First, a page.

Suppose each year an economy saves and invests $300 (including interest discount), and spend $100 on final consumption goods. What you're saying is that production would be rearranged in such a way that only $100 worth of goods reaches the market for final consumption goods at the end of the year? The remaining $200 worth of investment would in turn produce $100 worth of final consumer goods in years 2 and 3 (in each of these years final consumption demand is $100)?
Do I understand you right?
But, proxyamera, I am only interested in the case where investment in the economy turns out to be greater than consumption. That's what the whole controversy of paradox of saving is all about.
The paradox of savings relies on the assumption that consumption is the engine of value creation in the economy. Along with Keynesian analysis in general holds an over reliances on simply looking aggreagate balance sheets which do not inform the inquirer of what is occurring within the economy. The assumption is incorrect and the analysis methodology is flawed. What is actually the engine of wealth creation is investment in captial goods vis a vis production processes which statisfies the demands of consumers. This may be explained better by taking the scenario to the extreme. If there were no investment and only consumption, you will never have an expansion in the amount of goods yielding value to consumers. Ergo, no wealth creation.
When consumers save money it entails that they value the money more in the future than what consumers goods are being produced by the current structure of production. If there were a sudden large increase in savings and reduction in consumption for some strange reason, some marginal producers will suffer a loss or possible fail. In the event of failure, the resources they commanded (factors of production ie. natural given resources, capital goods, labor, etc.) will be freed and used else where in the economy. Is this process a machination? No. Investment in what consumers don't value will cease and will allow for entreprenuers to produce other goods with the freed resources that consumers may see value in.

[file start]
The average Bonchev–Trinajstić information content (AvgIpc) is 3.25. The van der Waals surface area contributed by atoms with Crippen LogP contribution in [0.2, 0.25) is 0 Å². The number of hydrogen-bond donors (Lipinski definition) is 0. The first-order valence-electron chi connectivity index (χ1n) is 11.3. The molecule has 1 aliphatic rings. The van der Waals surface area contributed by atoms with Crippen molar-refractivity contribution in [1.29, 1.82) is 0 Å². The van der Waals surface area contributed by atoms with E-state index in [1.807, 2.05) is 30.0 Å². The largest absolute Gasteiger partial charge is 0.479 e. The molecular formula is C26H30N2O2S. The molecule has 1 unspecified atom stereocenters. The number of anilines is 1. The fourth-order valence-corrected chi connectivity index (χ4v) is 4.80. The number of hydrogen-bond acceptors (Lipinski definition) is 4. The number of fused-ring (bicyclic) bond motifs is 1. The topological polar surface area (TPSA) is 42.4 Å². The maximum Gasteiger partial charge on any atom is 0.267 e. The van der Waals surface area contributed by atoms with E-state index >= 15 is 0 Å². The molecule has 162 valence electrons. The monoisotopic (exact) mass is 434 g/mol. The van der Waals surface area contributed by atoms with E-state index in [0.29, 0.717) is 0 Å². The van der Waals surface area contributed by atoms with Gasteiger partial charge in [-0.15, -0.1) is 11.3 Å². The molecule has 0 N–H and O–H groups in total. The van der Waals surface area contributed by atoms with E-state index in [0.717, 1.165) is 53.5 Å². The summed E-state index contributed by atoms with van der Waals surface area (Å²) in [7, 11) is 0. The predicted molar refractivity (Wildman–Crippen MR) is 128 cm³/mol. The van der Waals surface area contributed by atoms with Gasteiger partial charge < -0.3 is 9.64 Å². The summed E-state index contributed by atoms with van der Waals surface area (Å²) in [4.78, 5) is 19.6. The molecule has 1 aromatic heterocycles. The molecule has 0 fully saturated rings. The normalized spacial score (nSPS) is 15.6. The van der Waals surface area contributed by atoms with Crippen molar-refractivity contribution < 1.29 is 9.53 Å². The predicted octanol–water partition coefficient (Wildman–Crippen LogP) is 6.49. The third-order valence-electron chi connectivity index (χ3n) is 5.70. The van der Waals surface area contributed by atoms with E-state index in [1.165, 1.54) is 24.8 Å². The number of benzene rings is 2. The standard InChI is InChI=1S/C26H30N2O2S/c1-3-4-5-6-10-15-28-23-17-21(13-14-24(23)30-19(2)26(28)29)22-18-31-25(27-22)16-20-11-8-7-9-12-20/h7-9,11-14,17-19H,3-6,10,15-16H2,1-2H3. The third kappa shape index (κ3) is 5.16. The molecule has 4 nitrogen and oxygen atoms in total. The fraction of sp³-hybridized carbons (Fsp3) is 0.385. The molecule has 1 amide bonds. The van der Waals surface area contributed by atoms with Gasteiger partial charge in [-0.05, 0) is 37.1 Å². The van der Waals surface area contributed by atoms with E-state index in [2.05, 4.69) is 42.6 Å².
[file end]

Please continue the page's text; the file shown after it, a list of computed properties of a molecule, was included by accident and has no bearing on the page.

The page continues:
On a different topic:
As Neodoxy stated, the loan is paid off over time. To figure out the component of the product's marginal cost which accounts for the loan one need only to use the following basic formula:
A - annual payments
P - loan principle
i - interest rate
n - time increment
Q - units produced per time increment
Marginal cost = A/Q
Assuming no other costs, you would need to sell the products greater than the marginal cost in order to yield profit per time incremenet. Providing that you can sell the product to consumers greater than the marginal cost. If you make a loss, it means the way in which you have allocated resources in producing the good could have been better allocated to fulfilling other ends that consumers hold.
A reply to the original question. I only give a very genral outline, because that's all I have so far.
As stated, the question is easily answered. When producers see that people are buying less, they will make less. They may take a hit for a while until they adjust, but that's life.
But Foster and Catchings argued that they will never adjust. Because if consumption goes down, there is more money available to increase production, and people being what they are, instead of producing less, they are going to go ahead and invest that money and increase production. They will make more, shooting themselves in the foot as the market gets more and more flooded. The producers are constantly making more and more for a public that wants to buy less, a disastrous situation.
Hayek's basic answer is that the money will be invested in such a way as to decrease costs of production. Thus the producers can keep making money by selling at a lower price [charging $100 a year for all they produce]. Since, using their new method, their production cost are now only $75 a year, they are still making money.
They had to spend a lot of money to build up the machinery etc. that makes costs of production so low, but that's what the $200 was for. They will recoup that $200 over time, as is always the way capital investment makes money. If you buy a house to rent it, it will take years before you get back your original investment, but it's worth it.
Everyone is happer, because there is more to go round, and at a lower price, and yet producers are still making profits.
Of course, it sounds incredibly optimistic to say that the $200 will be used exactly that way, and that all the numbers will fall into place that make Hayek's rosy scenario possible. So Hayek "gets his hands dirty" and proves that it is feasible. He makes the assumption that producers know what they are doing, and will not invest in the first place unless they see Hayek's outcome as the result of their efforts.
That's all I've got.
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It's easy to refute an argument if you first misrepresent it. William Keizer